Why The Reinvention Of Boston Will Continue In '17
There's never been a boom like now in Boston. The city has grown before, but now it's being reinvented, a process that's going to continue in 2017, according to the speakers at our Boston 2017 Outlook event. Entire neighborhoods are being transformed as businesses and their workers want to be there.
MIT global adviser and research affiliate Michael Joroff kicked off the event by saying the world now wants to come to Boston, because Boston represents the future. Kendall Square in particular is the shape of the future, as a hub of research and innovation linked to other hubs in the city and in the Northeast. But one tricky thing about being the future is, how do you keep that going and growing so it doesn't stagnate?
Mixed-use is an important component—a vital component—in keeping Boston on the cutting edge, Joroff said. That means more than different property types near each other. Business and academics and large and small firms need to be close. So do people at different stages of their careers—Millennials, but also Baby Boomers with more experience. Various innovative disciplines need to be close together and interacting.
In other words, Joroff said, mixed-use is more than physical proximity. It's a psychological connection. Neighborhoods that foster that connection, such as Kendall Square, will continue to be successful.
CoStar Group quantitative analyst Mark Hickey spoke about the impact of multifamily construction on Boston. The market has seen a great deal more construction than the national average, especially in North Cambridge, Seaport and Chinatown. The amount of multifamily space in Seaport, for instance, has growth by 120% in the last six years.
During the 2010-15 period in Boston, apartment rent growth has been robust. Over the past year, however, growth has started to slow. Most submarkets are now enjoying 2% to 3% rent growth, especially Class-B and C product. Luxury product might even see declines in rents in the coming year, and definitely an increase in concessions. For Class-A buildings of 50 or more units, landlords are offering at least two weeks' rent, maybe more. Vacancies have been creeping up in some places, especially for Class-A.
Here are Boston Planning & Development Agency director of development review Jonathan Greeley, Vidaris regional director Walter Hartnett and CBT Architects principal David Hancock, who spoke about Boston's office building boom.
Boston has seen office booms before, but this one is different, our speakers said. Previously, booms were more about adding space: a quantitative boom. This time, quantity is growing, but it's also a qualitative boom. Office space has been reinvented in Boston. The design of workspace has been revolutionized. The quality is much better, not only with open plan space, but space that includes a variety of features and amenities that companies and their employees want.
The boom is also about the reinvention of the area around office buildings. To be successful now, an office building has to be mixed-use in character and fit into the surrounding urban fabric. It has to invite people in. Ground floors need to be compelling, meaning not only retail, but a design that contributes to placemaking. Fortunately, Boston is far ahead of a lot of cities in that its existing neighborhoods are already authentic.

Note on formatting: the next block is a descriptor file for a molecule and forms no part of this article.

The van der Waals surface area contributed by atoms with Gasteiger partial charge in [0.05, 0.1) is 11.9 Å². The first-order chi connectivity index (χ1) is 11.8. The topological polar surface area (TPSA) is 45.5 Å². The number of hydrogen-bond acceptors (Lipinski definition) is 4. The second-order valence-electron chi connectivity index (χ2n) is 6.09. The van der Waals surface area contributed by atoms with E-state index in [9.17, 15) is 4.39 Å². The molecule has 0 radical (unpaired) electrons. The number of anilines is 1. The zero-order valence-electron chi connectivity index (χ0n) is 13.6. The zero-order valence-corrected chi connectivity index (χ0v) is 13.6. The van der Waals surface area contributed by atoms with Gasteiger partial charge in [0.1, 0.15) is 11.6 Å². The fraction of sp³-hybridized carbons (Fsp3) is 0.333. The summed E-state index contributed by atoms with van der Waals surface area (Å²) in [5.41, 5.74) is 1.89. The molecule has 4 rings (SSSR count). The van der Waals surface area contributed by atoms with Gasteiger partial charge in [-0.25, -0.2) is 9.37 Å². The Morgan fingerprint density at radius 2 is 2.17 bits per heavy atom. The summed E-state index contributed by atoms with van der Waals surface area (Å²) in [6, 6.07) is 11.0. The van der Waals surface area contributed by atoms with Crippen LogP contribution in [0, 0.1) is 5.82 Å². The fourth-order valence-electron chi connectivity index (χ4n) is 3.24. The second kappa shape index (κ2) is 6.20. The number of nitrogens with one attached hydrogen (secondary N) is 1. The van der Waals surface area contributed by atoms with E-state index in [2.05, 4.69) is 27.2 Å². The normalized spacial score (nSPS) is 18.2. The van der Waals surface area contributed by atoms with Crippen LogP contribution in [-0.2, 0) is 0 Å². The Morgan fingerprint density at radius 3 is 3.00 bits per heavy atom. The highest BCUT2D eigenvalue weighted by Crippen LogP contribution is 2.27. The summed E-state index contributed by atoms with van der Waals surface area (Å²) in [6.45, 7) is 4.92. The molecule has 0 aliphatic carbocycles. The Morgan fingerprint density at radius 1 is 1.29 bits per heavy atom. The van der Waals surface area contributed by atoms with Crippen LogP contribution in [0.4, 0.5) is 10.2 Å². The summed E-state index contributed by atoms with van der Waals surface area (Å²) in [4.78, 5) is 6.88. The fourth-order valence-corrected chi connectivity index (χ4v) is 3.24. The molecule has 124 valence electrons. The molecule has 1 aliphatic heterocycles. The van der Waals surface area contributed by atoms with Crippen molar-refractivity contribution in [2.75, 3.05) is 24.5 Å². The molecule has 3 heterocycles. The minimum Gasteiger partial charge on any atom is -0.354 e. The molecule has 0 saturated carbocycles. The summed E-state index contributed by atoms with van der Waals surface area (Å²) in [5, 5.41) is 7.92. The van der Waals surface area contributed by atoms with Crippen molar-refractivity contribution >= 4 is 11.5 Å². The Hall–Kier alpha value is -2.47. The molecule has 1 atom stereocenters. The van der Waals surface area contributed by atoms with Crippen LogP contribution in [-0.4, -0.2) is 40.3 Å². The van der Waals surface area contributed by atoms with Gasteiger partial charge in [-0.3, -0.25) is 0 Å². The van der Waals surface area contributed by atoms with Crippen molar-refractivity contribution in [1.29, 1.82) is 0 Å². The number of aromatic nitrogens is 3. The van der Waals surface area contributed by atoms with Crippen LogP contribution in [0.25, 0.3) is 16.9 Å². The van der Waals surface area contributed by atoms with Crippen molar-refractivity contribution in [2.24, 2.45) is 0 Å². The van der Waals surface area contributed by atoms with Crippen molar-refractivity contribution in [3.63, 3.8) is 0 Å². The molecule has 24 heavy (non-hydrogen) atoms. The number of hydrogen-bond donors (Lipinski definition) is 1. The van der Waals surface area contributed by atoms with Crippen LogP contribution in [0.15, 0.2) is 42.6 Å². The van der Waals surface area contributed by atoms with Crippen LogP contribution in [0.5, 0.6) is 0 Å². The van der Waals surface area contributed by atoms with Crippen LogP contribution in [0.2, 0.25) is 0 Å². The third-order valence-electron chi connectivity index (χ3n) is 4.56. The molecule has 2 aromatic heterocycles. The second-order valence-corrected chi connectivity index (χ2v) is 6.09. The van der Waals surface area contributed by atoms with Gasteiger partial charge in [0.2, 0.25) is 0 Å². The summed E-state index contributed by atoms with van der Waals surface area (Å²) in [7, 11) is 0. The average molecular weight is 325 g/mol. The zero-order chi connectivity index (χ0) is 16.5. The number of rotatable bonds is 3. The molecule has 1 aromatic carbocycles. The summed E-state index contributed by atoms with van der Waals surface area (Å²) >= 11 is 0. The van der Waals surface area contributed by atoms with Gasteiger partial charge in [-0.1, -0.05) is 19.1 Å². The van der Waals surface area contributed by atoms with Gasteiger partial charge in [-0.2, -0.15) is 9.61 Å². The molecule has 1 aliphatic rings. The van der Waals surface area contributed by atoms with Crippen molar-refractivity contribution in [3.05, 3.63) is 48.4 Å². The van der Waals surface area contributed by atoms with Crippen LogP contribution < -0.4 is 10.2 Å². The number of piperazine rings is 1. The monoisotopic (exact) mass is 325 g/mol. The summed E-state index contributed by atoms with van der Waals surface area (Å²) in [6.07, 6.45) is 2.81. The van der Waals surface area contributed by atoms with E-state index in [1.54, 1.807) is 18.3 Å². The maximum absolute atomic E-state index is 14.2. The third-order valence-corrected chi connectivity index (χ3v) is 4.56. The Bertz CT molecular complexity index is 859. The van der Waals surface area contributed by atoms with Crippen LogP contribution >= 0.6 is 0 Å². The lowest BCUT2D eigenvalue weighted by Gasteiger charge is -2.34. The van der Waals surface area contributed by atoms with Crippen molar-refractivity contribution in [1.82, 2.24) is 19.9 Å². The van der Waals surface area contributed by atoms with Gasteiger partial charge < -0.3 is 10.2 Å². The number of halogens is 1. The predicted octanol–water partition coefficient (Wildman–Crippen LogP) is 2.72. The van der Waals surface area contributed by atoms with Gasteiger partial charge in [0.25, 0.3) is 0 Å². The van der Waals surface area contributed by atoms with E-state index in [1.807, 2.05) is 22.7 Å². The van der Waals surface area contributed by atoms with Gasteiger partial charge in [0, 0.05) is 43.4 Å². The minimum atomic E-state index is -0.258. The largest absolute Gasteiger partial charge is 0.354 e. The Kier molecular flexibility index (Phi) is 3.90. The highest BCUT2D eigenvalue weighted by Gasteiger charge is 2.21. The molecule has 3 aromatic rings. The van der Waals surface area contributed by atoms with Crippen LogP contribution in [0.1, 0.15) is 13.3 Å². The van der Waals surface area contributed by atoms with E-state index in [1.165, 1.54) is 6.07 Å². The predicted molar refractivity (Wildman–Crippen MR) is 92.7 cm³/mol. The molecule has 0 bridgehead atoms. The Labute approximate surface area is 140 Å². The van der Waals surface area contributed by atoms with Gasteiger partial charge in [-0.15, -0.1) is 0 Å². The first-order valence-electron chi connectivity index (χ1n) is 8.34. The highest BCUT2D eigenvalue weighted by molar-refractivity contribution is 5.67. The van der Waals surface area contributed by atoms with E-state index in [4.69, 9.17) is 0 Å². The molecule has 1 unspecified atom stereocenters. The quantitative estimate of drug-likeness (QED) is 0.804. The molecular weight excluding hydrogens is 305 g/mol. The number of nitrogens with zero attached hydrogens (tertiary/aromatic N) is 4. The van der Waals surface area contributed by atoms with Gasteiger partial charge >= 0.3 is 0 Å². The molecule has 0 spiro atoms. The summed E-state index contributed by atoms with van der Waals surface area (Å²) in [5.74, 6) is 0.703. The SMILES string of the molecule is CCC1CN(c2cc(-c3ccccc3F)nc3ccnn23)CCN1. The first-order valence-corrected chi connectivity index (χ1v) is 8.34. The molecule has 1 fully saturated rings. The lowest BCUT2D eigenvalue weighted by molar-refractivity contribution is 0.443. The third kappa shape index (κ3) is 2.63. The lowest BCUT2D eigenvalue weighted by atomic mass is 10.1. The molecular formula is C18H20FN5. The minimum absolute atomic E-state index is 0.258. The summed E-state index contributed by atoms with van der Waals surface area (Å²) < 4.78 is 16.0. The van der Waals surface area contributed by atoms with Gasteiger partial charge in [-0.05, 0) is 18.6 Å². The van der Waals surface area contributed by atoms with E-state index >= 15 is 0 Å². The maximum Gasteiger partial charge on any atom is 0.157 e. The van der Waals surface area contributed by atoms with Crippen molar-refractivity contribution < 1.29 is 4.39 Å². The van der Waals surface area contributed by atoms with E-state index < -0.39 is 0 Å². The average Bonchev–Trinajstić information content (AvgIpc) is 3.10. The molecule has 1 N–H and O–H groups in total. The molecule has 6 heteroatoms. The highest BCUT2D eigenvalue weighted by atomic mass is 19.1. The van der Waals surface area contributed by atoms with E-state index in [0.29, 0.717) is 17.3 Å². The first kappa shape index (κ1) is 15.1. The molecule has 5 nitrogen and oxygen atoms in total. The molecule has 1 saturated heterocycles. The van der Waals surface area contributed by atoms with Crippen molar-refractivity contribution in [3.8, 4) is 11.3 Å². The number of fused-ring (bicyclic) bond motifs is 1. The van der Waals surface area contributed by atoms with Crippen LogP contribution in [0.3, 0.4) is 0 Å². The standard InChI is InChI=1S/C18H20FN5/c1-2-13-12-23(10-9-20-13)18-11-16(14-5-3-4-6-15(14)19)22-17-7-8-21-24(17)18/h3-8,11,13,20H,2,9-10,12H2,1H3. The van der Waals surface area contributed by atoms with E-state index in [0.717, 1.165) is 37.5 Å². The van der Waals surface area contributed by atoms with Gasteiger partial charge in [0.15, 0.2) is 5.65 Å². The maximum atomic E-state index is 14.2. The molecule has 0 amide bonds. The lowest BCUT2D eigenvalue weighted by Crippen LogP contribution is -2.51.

Also part of the office boom panel: RSM partner Robert Langley, who moderated, and Stantec Architecture senior principal Lisa Killaby.
Another factor in the current office market, according to our speakers, is that there's a limited amount of Class-A space. That gives the owners of Class-B space an incentive to redevelop. Different tenants have different requirements, but unique space in good locations does very well in Boston. Brick-and-timber is especially popular.
There are opportunities now for older buildings to fully reconceive their designs and reconnect to the surrounding neighborhood, to make them more attractive to new tenants. With an investment of $100/SF to $200/SF in an older property, owners can drive rents up by $10/SF to $20/SF annually. That's a compelling story, and considering the age of the building stock in Downtown Boston, a trend that will accelerate.
Our expert speakers on the Fenway included Stewart Title Commercial Services senior business development officer Shane Miklas, who moderated, Samuels & Associates principal Peter Sougarides, Meredith Management Corp president John Rosenthal and KIG Real Estate Advisors president Justin Krebs.
Samuels & Associates is at work on Pierce Boston and Van Ness; Meredith Management is developing Fenway Center, with Phase 1 starting next summer; and KIG Real Estate is working on behalf of Transnational Properties to develop 2 Charlesgate West, which is working through approvals now.
The Fenway is a focus for smart growth and transit-oriented development, and mixed-use there makes a lot of sense, our speakers said. There can be a mix of residential and commercial in the neighborhood that wasn't as common in the past. The neighborhood is becoming where people want to live, work and play, as much as anywhere in Boston.
The neighborhood also has an arts base to go along with more traditional retail, and a lot of people who live in the Fenway who care about the neighborhood. Moreover, the Fens are an important component in making the neighborhood, comparable to the way that the Commons was important in remaking Beacon Hill once upon a time.
As for Fenway Park, experience in other parts of the country shows that ballparks can be an important part of an up-and-coming urban fabric. They're much more of a positive than a negative, since people like the energy and excitement of the streets when the games are going on.